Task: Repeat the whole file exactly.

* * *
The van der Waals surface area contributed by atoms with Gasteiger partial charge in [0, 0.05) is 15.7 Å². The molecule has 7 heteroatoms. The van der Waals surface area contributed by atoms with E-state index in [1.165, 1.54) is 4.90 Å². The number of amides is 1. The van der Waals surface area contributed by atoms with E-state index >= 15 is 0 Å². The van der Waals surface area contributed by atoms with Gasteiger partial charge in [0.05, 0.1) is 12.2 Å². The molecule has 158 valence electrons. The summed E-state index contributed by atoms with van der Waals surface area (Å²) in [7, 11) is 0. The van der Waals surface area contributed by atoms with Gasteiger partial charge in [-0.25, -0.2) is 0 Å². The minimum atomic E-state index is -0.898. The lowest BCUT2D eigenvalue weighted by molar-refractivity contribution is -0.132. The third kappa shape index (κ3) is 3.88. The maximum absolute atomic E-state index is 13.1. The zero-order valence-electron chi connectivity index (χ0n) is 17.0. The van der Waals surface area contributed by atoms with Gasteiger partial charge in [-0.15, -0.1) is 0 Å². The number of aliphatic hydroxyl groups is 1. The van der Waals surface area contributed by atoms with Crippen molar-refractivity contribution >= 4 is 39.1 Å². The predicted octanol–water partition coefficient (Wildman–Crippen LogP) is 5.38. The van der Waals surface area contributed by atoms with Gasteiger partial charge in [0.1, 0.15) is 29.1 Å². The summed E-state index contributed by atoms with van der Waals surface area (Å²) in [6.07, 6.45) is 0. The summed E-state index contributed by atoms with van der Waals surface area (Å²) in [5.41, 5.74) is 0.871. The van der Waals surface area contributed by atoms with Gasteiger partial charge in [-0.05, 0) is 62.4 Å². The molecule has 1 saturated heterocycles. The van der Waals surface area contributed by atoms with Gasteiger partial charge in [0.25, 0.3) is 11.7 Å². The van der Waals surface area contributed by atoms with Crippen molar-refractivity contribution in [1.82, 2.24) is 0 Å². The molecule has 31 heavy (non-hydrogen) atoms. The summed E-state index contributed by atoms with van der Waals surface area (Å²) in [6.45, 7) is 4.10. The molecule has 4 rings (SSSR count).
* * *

The van der Waals surface area contributed by atoms with Gasteiger partial charge in [0, 0.05) is 15.7 Å². The molecule has 7 heteroatoms. The van der Waals surface area contributed by atoms with E-state index in [1.165, 1.54) is 4.90 Å². The number of amides is 1. The van der Waals surface area contributed by atoms with E-state index >= 15 is 0 Å². The van der Waals surface area contributed by atoms with Gasteiger partial charge in [0.05, 0.1) is 12.2 Å². The molecule has 158 valence electrons. The summed E-state index contributed by atoms with van der Waals surface area (Å²) in [7, 11) is 0. The van der Waals surface area contributed by atoms with Gasteiger partial charge in [-0.25, -0.2) is 0 Å². The minimum atomic E-state index is -0.898. The lowest BCUT2D eigenvalue weighted by molar-refractivity contribution is -0.132. The third kappa shape index (κ3) is 3.88. The maximum absolute atomic E-state index is 13.1. The zero-order valence-electron chi connectivity index (χ0n) is 17.0. The van der Waals surface area contributed by atoms with Gasteiger partial charge in [-0.15, -0.1) is 0 Å². The number of aliphatic hydroxyl groups is 1. The van der Waals surface area contributed by atoms with Crippen molar-refractivity contribution >= 4 is 39.1 Å². The predicted octanol–water partition coefficient (Wildman–Crippen LogP) is 5.38. The van der Waals surface area contributed by atoms with Gasteiger partial charge in [0.1, 0.15) is 29.1 Å². The summed E-state index contributed by atoms with van der Waals surface area (Å²) in [6.07, 6.45) is 0. The summed E-state index contributed by atoms with van der Waals surface area (Å²) in [5.41, 5.74) is 0.871. The van der Waals surface area contributed by atoms with Gasteiger partial charge in [-0.05, 0) is 62.4 Å². The molecule has 1 saturated heterocycles. The van der Waals surface area contributed by atoms with Gasteiger partial charge in [0.25, 0.3) is 11.7 Å². The van der Waals surface area contributed by atoms with Crippen molar-refractivity contribution in [1.82, 2.24) is 0 Å². The molecule has 31 heavy (non-hydrogen) atoms. The summed E-state index contributed by atoms with van der Waals surface area (Å²) in [6.45, 7) is 4.10. The molecule has 4 rings (SSSR count).